What you need to know about the coronavirus right now
(Reuters) - Here's what you need to know about the coronavirus right now:
Japan opens mass vaccination sites for elderly
Japan opened mass inoculation centres on Monday as the country races to vaccinate most of its elderly population against COVID-19 before the start of the Tokyo Olympics.
The centres in Tokyo and Osaka will vaccinate thousands of people every day, giving a boost to Japan's sluggish inoculation drive as officials battle a fourth wave of infections.
Hospitals in Osaka are buckling, running out of beds and ventilators as exhausted doctors warn of a "system collapse" and advise against holding the Olympics.
Taiwan considering extending alert level
Taiwan is considering extending its second highest COVID-19 alert that was due to expire at the end of the week, the health minister said on Monday, as he reported a further increase in domestic cases despite tighter social restrictions.
However, Health Minister Chen Shih-chung also said an infection peak was registered last Monday and should continue to decline.
"Judging from the trend of confirmed cases, it seems that the peak has reached a certain point," Chen said.
Israel to end COVID-19 restrictions
Israel will end local COVID-19 restrictions after a successful vaccine rollout that has nearly stamped out new infections, its Health Ministry said on Sunday.
With the majority of the population having received the Pfizer-BioNTech vaccine, and about 92% of those 50 and older inoculated or recovered, Israel has been gradually reopening its economy after three lockdowns.
The country reported just 12 new virus cases on Saturday, down from a daily peak of more than 10,000 in January.
Singapore provisionally approves 60-second breathalyser test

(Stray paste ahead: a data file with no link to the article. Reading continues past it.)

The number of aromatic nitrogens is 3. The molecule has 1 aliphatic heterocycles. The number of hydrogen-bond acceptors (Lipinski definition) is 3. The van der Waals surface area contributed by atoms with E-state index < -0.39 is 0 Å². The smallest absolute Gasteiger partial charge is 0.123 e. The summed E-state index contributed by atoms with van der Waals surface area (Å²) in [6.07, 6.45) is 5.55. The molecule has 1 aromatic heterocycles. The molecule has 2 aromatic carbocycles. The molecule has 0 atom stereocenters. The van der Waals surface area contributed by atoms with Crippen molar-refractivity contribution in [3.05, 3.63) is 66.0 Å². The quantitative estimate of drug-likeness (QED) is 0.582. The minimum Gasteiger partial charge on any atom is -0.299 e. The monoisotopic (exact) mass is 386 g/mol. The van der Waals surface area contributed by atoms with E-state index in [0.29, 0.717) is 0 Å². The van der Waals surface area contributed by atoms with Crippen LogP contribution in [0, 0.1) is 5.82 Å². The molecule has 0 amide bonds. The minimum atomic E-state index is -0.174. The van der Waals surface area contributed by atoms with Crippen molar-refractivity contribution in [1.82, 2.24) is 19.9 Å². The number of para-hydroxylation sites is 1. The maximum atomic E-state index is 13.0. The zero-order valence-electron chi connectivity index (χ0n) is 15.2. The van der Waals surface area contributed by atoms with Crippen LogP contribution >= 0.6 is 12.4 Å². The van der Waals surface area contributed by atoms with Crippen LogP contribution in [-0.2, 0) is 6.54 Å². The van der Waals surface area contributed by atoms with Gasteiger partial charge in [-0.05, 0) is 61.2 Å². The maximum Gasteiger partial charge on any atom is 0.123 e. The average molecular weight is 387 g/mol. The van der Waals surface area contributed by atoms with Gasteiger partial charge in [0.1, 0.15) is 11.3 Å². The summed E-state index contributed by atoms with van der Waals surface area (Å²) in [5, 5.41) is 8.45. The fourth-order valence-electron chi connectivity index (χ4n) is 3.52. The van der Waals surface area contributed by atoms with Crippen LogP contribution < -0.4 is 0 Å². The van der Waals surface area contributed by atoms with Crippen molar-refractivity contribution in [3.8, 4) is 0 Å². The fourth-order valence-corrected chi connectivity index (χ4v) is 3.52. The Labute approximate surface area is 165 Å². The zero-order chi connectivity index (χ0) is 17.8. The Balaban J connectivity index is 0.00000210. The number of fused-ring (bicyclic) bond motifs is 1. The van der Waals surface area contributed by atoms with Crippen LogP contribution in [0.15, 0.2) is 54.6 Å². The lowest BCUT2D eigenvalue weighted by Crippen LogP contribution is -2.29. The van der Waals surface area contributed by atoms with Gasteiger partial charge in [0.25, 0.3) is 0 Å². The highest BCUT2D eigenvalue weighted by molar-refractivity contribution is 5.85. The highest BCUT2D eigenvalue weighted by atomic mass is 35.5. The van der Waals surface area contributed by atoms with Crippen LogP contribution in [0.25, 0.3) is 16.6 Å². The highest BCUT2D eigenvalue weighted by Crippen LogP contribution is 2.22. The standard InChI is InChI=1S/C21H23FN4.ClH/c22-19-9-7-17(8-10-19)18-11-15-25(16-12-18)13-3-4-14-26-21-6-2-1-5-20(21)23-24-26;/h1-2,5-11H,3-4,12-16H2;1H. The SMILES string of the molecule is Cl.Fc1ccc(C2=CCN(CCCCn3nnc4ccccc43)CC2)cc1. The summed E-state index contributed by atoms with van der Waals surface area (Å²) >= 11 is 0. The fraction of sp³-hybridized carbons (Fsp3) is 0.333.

Singapore authorities have provisionally approved a COVID-19 breathalyser test that aims to show whether someone is infected with the coronavirus in under a minute, according to the local startup that developed the product.
Breathonix, a spin-off company from the National University of Singapore, said it is now working with the health ministry to run a deployment trial of the technology at one of the city-state's border points with Malaysia.
The breath analysis will be carried out alongside the current compulsory COVID-19 antigen rapid test.
Bio-detection dogs sniff out COVID-19
Sniffer dogs trained using smelly socks worn by people infected with the SARS-CoV-2 virus could soon be used at airports or mass gathering venues to pick up the "corona odour" of COVID-19-infected people, British scientists said on Monday.
Working in teams of two, the COVID-trained dogs could screen a line of several hundred people coming off a plane within half an hour, for example, and detect with up to 94.3% sensitivity those infected, the scientists said.
Presenting results of an early stage study - which involved some 3,500 odour samples donated in the form of unwashed socks or T-shirts worn by members of the public and health workers - the researchers said the dogs were even able to sniff out asymptomatic or mild COVID-19 cases, as well as cases caused by a mutant variant that emerged in the UK late last year.
(Compiled by Linda Noakes; Editing by Mark Heinrich)
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